This way, a staff member can scan a bar code while engaging face to face with the customer, rather than having the distraction of searching through multiple screens. This approach would allow for efficiency without sacrificing the face-to-face approach.

Cost-Of-Living Assistance

One of the main issues facing consumers at present is inflation and keeping a balanced budget. A good self-checkout experience could offer suggestions in areas such as budgeting or recipes. 

This could include analysing a customer’s basket contents at checkout and offering recipe suggestions on the screen, along with a printed receipt for the customer to take home.

Intelligent Lighting Systems

Some customers have needs that are more pressing than others. To help make this distinction, researchers suggested a lighting system, whereby customers who need immediate attention are highlighted by a distinctive yellow arrow. 


To differentiate between the type of help needed, the system suggests using ‘half’ and ‘full’ arrows to indicate the urgency of the issue.

In compiling the report, researchers worked with retail partners including Tesco, Sainsbury’s, Waitrose and Co-op, while designers used a four-dimensional security function framework to develop their concepts, encompassing purpose, security niche, mechanism and technicality. 

‘Innovative Ideas’

Tesco has indicated that the findings of the report have been put into practice for a number of projects already in development.

“I collaborated with these remarkable students for six months, from brainstorming ideas through to completion,” said Victoria Glenn, project manager at Tesco. “We’ve incorporated their innovative ideas into our business, resulting in several exciting initiatives planned for next year.”

Similarly, Sainsbury’s has attested to the value of the research.

“This has absolutely hit the brief in terms of our current strategies and pain points,” said Mike Beach, head of loss prevention and change at Sainsbury’s. “It’s a great help.”

Potential Downsides 

The report does not shy away from examining the key issues that can have a negative effect on consumers when using SCOs.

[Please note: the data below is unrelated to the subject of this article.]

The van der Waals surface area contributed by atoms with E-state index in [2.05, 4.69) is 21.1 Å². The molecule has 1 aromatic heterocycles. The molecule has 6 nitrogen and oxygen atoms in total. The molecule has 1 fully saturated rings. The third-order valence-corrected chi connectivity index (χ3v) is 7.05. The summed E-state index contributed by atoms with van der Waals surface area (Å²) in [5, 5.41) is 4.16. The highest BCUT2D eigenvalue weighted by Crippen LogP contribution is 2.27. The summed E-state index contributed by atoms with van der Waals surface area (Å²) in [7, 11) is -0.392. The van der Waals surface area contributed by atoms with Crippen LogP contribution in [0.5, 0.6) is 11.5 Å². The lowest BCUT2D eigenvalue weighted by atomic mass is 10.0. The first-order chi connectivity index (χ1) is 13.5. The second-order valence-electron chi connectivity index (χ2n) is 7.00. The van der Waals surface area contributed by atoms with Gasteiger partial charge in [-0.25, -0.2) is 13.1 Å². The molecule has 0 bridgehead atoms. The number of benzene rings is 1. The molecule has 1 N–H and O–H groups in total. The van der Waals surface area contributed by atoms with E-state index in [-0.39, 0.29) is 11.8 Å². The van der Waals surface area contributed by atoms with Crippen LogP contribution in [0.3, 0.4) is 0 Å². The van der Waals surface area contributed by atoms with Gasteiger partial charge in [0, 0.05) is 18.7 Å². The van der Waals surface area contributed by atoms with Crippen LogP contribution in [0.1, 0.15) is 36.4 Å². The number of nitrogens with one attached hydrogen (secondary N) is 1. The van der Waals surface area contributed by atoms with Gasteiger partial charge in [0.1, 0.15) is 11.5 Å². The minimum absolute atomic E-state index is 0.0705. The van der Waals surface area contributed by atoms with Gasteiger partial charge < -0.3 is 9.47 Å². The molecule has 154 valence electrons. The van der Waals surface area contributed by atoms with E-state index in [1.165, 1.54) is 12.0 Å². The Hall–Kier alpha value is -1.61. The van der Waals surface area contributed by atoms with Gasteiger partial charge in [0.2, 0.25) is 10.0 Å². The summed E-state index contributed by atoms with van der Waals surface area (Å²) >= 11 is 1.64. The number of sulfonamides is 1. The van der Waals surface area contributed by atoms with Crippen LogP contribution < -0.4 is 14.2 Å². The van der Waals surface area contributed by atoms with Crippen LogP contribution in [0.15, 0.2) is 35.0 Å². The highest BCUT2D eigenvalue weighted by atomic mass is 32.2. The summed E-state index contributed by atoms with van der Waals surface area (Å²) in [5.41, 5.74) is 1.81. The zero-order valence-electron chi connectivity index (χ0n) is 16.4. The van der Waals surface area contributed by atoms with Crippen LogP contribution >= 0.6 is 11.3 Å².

Like all technology, self checkouts can be vulnerable to glitches and can cause consumers to become frustrated, which can hit the bottom line. SCOs can also delay processes requiring age verification. 

The report also highlights questions about the effect that SCOs will have on employment, and wider social issues, such as the prospect of human jobs being replaced by automation.

‘A Balanced Approach’

Colin Peacock, group strategic coordinator at ECR Retail Loss, told ESM that, when addressing their SCO infrastructure, retailers should start with the adoption of a cross-functional team approach. 

“As one of the findings from a previous ECR report called out, SCO projects can become fixated with productivity, at the exclusion of other priorities,” said Peacock. 

“We are increasingly seeing retailers adopt cross-functional team approaches, including loss prevention, UX, customer service, store format and design, productivity, front end, IT, store operations, finance, etc., and these are leading to a more balanced approach.”

ECR Retail Loss predicts that while the expansion of SCO machines in stores will continue, the true challenge ahead will lie in taking measures to reduce theft and errors by users, while also building customer loyalty and trust. Achieving high customer satisfaction while preserving operational efficiency can be a delicate balancing act. 

This article first appeared in ESM's March/April 2024 edition.